Every feminist knows the inner struggle that occurs when they get engaged: Do I take my partner's last name, or keep my own? Taking a partner's last name is a tradition rooted darkly in a history where women were denied their rights and viewed as property. In biblical times, women were seen as no longer existing as themselves when they got married; they were viewed only in terms of their relation to their husband, as "the wife of--". With this in mind, it should be obvious why many modern women choose to keep their surnames after getting married. Some people do retain their surnames because of an inherent opposition to the oppressive traditions that cling to the practice of changing surnames upon marriage, and that's totally understandable. Personally, I chose to change my name for feminist and self-empowering reasons. How is that possible? 

Not only did I change my last name when I got married, I changed my first. This may seem strange, but my reasoning for changing my first name is the same as changing my last: I don't have a relationship with my biological family, the ones who named me at birth. I didn't feel right having the first name that my abusive biological mother gave me before abandoning me, and I didn't care to be tied to my family through my last name, either.

My name felt like a weight around my neck; the final link to my abusive and tumultuous childhood that I just couldn't shake.

Naming myself felt like finally losing oppressive dead weight, like cutting the last tie between my horrible past and my bright future. I chose a name- Minerva- that was both similar to my original first name and symbolic for me, being that Minerva is traditionally the goddess of Wisdom and I believe that, to quote JK Rowling, "Wit beyond measure is man's greatest treasure."

 Had I not gotten married, I'm convinced I still would've changed both of my names eventually. If I'd not had such a terrible emotional connection to my last name, however, would I have changed it? It's hard to say objectively, but I don't think so. The original thought behind the seemingly innocent tradition of taking on the man's last name is abhorrent to me, and I hate the idea of being "completed" by someone. I am my own person. I've fought through a lot of trials and tribulations to become this person and develop this identity and life for myself; I don't particularly care to have my identity being construed only in terms of my relationship to someone else (my husband).

Still, standing up and changing my name for me was a feminist act of personal revolution; a symbolic taking back of my identity. 

Changing my name meant a lot to me because it meant that I was no longer a part of my abusive biological family. I've created a beautiful, childfree family of my own with my husband and our rescue dogs. Changing my name symbolized that I didn't need my biological family anymore; that I've grown to be complete within myself and within the perfect family I'd made with my husband. Growing up, I never thought I'd change my last name. I used to view it as giving up part of oneself, as a sign of weakness; of being incomplete without a partner.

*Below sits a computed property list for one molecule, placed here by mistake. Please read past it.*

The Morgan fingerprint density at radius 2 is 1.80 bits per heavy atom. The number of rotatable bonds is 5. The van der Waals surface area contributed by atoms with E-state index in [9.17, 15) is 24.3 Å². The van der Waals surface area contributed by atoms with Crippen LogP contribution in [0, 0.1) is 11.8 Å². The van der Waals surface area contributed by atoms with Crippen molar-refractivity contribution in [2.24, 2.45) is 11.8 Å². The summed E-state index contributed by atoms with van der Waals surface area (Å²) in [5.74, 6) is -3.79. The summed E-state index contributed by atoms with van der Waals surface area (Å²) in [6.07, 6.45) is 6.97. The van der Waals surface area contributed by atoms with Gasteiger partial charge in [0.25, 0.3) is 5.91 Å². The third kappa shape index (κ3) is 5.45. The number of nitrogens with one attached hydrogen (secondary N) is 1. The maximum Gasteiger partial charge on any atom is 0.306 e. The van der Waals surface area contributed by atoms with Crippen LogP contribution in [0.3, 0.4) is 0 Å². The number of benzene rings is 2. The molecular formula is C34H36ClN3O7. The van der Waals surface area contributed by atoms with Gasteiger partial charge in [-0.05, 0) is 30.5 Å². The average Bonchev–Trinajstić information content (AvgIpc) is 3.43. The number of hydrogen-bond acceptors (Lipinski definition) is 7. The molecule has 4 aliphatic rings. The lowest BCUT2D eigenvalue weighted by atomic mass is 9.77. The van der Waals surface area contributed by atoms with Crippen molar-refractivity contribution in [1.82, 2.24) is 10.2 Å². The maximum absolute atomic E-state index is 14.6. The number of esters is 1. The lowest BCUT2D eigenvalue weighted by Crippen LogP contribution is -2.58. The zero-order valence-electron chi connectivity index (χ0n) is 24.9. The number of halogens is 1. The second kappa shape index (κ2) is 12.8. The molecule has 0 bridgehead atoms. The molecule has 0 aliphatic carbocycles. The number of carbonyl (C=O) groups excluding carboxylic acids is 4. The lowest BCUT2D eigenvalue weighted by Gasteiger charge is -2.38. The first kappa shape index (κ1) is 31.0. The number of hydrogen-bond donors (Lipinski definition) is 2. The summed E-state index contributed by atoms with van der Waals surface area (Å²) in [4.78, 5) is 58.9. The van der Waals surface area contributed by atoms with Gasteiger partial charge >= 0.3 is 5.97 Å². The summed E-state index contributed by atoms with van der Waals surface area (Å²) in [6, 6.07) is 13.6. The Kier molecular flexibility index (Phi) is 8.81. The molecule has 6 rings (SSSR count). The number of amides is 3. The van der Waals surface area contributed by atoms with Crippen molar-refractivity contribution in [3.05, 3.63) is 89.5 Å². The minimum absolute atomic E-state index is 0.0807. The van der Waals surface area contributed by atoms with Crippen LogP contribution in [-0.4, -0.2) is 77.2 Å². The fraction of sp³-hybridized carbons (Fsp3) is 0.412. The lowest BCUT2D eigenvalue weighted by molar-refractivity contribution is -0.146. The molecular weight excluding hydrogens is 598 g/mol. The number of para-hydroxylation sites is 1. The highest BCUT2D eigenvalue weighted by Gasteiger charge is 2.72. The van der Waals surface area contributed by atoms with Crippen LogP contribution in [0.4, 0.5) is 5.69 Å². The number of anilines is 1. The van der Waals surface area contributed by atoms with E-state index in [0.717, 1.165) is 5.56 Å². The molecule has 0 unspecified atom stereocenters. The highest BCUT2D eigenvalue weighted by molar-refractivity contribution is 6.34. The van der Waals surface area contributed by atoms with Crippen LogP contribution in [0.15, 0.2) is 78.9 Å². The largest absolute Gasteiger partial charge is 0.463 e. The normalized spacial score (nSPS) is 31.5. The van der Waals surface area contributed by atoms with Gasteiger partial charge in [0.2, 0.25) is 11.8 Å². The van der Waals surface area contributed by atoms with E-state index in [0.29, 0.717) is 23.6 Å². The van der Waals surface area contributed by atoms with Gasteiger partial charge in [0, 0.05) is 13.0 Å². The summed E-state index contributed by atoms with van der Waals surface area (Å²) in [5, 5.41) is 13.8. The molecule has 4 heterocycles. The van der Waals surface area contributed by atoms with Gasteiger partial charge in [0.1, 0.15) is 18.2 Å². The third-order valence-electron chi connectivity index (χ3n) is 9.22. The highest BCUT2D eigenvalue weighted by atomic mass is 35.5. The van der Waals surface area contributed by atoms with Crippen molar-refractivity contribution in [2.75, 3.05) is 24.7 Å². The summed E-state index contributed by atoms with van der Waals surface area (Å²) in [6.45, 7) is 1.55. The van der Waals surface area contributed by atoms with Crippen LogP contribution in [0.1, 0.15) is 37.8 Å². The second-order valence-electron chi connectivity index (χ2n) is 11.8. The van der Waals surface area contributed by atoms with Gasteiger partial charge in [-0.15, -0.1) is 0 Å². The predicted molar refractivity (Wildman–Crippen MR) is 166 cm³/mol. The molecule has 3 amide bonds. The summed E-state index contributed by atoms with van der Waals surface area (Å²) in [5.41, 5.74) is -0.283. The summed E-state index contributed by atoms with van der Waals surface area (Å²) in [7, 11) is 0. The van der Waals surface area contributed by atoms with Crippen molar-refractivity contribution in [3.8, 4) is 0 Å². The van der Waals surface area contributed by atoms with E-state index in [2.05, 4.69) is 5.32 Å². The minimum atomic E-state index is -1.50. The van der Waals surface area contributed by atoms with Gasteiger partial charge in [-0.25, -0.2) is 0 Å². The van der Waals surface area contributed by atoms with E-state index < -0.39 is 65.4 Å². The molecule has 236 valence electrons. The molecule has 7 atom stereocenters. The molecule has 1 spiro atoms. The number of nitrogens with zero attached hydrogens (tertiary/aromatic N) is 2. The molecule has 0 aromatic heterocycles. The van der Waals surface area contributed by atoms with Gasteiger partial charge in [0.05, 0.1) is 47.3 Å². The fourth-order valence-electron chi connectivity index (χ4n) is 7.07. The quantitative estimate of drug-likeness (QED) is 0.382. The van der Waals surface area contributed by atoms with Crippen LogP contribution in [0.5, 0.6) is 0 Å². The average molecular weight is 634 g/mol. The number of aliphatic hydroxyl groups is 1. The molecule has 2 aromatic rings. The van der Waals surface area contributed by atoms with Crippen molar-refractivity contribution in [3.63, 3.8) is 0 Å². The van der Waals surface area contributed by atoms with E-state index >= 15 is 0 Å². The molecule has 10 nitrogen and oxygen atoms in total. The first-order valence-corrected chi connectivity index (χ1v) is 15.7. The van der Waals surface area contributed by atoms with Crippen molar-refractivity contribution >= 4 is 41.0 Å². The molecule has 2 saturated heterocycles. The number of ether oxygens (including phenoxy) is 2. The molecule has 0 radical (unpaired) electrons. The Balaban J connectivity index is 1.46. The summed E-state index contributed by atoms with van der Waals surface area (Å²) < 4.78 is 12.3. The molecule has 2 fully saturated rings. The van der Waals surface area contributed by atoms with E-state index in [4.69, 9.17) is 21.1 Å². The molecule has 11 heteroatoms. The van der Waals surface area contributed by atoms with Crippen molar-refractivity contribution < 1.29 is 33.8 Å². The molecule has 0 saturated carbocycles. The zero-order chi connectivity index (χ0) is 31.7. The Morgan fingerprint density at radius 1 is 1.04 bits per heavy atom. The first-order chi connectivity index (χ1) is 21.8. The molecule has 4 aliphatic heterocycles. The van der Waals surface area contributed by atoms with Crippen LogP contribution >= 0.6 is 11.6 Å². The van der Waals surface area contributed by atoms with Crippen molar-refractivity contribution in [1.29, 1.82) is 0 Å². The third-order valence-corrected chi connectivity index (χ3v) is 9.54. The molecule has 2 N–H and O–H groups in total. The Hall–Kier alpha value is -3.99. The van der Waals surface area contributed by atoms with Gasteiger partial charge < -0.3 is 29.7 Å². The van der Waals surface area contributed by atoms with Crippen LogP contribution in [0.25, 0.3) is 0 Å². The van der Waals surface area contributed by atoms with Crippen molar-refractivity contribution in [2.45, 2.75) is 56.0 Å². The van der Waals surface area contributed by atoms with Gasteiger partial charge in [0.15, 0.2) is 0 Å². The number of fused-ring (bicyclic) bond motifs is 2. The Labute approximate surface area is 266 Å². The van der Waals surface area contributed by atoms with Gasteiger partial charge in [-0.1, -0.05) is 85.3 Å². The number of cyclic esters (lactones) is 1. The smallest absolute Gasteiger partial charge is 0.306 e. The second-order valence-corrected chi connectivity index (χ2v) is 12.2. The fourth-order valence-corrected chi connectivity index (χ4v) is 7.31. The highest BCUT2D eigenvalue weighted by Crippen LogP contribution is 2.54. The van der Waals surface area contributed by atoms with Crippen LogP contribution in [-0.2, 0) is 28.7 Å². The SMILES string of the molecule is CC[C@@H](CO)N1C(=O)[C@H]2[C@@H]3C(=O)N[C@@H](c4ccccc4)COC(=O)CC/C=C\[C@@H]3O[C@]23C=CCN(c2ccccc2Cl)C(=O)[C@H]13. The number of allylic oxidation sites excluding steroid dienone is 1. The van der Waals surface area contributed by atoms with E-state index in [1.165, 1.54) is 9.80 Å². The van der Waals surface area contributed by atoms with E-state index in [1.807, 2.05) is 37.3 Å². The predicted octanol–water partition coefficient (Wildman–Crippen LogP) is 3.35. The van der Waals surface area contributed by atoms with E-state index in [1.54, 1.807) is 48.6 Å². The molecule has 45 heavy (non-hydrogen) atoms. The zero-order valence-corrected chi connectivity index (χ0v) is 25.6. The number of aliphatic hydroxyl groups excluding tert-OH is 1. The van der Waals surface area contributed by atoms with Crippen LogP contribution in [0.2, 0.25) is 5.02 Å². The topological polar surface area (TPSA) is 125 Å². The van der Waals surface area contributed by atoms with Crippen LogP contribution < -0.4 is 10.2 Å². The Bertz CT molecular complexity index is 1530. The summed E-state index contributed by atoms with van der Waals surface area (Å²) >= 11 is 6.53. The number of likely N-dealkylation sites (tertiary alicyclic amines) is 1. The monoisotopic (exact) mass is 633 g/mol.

That being said, I did change my last name to my husband's, because my negative feelings towards my original name trumped my inclination for complete and absolute autonomy.

I love my husband very much. I never believed in the cheesy idea of 'soulmates' until I met him. Our very first date ended up lasting 10 hours, and it felt like minutes had gone by. However, he doesn't 'complete' me; I'm complete within myself, which is why I'm able to be such a great and supportive partner to him. To quote Alanis Morissette, "I don't want to be your other half. I believe that one and one make two."  Having the same last name makes me feel like we're more of a unit than we were before, which both irks and comforts me. I have a strong Sagittarius independent streak that gnaws at me a bit, wishing I would've chosen to take on an entirely new, invented last name instead of my husband's. (Minerva Screwtape, in reference to a demon in The Screwtape Letters? Or maybe I'd become Minerva Chaucer, after my 12th great-grandfather, author of The Canterbury Tales?)  

Either way, the decision of whether or not to take on your partner's last name is an entirely personal one. There are so many emotional, professional, social and historical factors that can come into play when making this significant life decision. The bottom line is that it's up to you personally to decide whether or not to take on your partner's last name upon marriage; there are probably just as many reasons to do it as there are not to. 

Changing my name was a feminist statement because it symbolized owning my identity and cutting all ties with my abusive and absent biological family. It was an act of rebellion; of radical self-love and a refusal to remain connected in any way to those who'd hurt and neglected me.

Whatever your reasons for changing your name or for keeping it, if  you listen to your heart and do whatever sits right with you, you're sure to make the right decision!

All images in this article are of SpookyFatBabe and her husband, taken by Cayan Ashley Photography in Milwaukee, WI